My Speckled Rear End
Remember that day in elementary school when you walked out of the bathroom with your skirt stuck in the back of your tights?
Or the day that you wore your pajamas to school and it was not pajama day?
I had one of those moments recently.
After returning to the office from a lunch meeting, one of our staff ladies discreetly asked me “Jenni, what’s on the back of your dress?” When I turned around, I discovered the back of my navy blue dress was splattered with white spots. And when I say splattered, I mean s-p-l-a-t-t-e-r-e-d! I’d been prancing around town sporting a speckled rear end. Turns out the chair I sat in at lunch had recently been wiped down with bleach water and left enough behind to ruin my dress… and my day.
Bleach. The agent I love when I’m scouring my house and satisfyingly killing every germ in it’s wake, had now become my great nemesis. A small amount of it properly diluted kills germs, cleans and sterilizes. Used in excess it can quickly destroy something good.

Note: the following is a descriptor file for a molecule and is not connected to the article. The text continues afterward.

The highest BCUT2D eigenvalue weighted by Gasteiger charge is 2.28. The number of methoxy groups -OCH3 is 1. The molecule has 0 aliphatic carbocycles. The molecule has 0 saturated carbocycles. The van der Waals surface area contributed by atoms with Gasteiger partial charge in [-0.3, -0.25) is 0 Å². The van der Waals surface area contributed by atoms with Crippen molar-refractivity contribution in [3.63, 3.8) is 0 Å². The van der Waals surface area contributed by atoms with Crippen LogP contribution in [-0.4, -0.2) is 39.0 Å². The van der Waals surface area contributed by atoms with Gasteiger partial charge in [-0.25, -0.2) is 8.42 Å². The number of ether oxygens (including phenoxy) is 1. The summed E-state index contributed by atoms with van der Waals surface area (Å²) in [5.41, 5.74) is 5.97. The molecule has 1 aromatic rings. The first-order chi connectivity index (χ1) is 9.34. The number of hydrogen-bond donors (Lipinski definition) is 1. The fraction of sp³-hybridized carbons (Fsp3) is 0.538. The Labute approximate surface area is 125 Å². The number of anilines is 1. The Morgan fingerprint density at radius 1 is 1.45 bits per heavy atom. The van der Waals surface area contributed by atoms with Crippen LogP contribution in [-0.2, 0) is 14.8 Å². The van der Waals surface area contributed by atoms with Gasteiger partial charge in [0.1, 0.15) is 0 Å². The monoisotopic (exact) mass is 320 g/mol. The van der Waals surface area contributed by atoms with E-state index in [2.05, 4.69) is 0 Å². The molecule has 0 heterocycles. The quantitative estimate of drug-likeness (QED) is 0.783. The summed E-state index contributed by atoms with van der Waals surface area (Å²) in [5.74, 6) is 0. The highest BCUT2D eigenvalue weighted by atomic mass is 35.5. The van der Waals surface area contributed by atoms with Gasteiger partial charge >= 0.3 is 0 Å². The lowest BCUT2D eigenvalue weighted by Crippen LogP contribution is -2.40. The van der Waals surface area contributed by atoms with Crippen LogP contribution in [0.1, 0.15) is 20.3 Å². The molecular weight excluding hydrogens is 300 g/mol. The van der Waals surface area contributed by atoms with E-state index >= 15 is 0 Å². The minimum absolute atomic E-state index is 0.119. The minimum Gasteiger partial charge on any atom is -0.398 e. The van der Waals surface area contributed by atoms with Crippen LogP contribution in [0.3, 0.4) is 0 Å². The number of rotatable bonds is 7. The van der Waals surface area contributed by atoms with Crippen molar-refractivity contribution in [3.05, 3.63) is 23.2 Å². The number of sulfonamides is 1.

And bleach isn’t the only thing that works like that in my life.
My critics are a bit like bleach. In small doses critics can be very helpful and necessary to provide perspective to your leadership. But in concentrated amounts, critics can eat you alive.
If you are in any type of leadership, you are probably well aware that critics exist. (They have an uncanny way of finding you.)
I’ve observed that our tendency though is to do one of two things:
1) We either ignore critics altogether and keep ourselves calloused to their remarks, not gleaning anything that could be helpful or important for us to learn, or
2) We absorb every comment we receive from them and agonize over the criticism
Critics can have a functional purpose when we use them correctly, but if they are constantly ingested, constantly given a voice, they will paralyze you.
How can you more carefully handle your critics?
When should you let them in?
When do you need to shut them out?
How can you determine which critics are just poisonous and which ones are necessary for your growth?